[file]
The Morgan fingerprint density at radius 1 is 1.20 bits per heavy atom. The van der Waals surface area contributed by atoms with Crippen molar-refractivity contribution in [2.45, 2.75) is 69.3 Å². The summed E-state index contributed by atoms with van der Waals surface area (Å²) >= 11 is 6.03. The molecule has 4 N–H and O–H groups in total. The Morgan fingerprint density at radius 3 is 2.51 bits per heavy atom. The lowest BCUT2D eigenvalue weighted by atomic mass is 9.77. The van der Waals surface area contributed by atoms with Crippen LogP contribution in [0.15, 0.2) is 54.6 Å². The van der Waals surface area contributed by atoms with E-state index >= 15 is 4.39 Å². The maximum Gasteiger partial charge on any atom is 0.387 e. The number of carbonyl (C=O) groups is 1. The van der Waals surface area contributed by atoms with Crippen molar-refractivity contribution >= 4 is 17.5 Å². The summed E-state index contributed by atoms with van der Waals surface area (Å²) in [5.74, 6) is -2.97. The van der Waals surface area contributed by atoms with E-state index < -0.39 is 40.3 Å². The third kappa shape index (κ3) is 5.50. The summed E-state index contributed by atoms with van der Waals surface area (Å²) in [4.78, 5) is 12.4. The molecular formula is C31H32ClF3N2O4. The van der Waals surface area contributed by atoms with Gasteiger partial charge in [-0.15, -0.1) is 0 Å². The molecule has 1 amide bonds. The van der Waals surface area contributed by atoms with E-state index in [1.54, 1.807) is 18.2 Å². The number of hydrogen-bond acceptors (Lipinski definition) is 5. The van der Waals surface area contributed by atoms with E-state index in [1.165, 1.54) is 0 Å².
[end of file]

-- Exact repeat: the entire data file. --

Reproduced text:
The Morgan fingerprint density at radius 1 is 1.20 bits per heavy atom. The van der Waals surface area contributed by atoms with Crippen molar-refractivity contribution in [2.45, 2.75) is 69.3 Å². The summed E-state index contributed by atoms with van der Waals surface area (Å²) >= 11 is 6.03. The molecule has 4 N–H and O–H groups in total. The Morgan fingerprint density at radius 3 is 2.51 bits per heavy atom. The lowest BCUT2D eigenvalue weighted by atomic mass is 9.77. The van der Waals surface area contributed by atoms with Crippen LogP contribution in [0.15, 0.2) is 54.6 Å². The van der Waals surface area contributed by atoms with E-state index >= 15 is 4.39 Å². The maximum Gasteiger partial charge on any atom is 0.387 e. The number of carbonyl (C=O) groups is 1. The van der Waals surface area contributed by atoms with Crippen molar-refractivity contribution >= 4 is 17.5 Å². The summed E-state index contributed by atoms with van der Waals surface area (Å²) in [5.74, 6) is -2.97. The van der Waals surface area contributed by atoms with E-state index < -0.39 is 40.3 Å². The third kappa shape index (κ3) is 5.50. The summed E-state index contributed by atoms with van der Waals surface area (Å²) in [4.78, 5) is 12.4. The molecular formula is C31H32ClF3N2O4. The van der Waals surface area contributed by atoms with Gasteiger partial charge in [-0.15, -0.1) is 0 Å². The molecule has 1 amide bonds. The van der Waals surface area contributed by atoms with E-state index in [1.54, 1.807) is 18.2 Å². The number of hydrogen-bond acceptors (Lipinski definition) is 5. The van der Waals surface area contributed by atoms with E-state index in [1.165, 1.54) is 0 Å².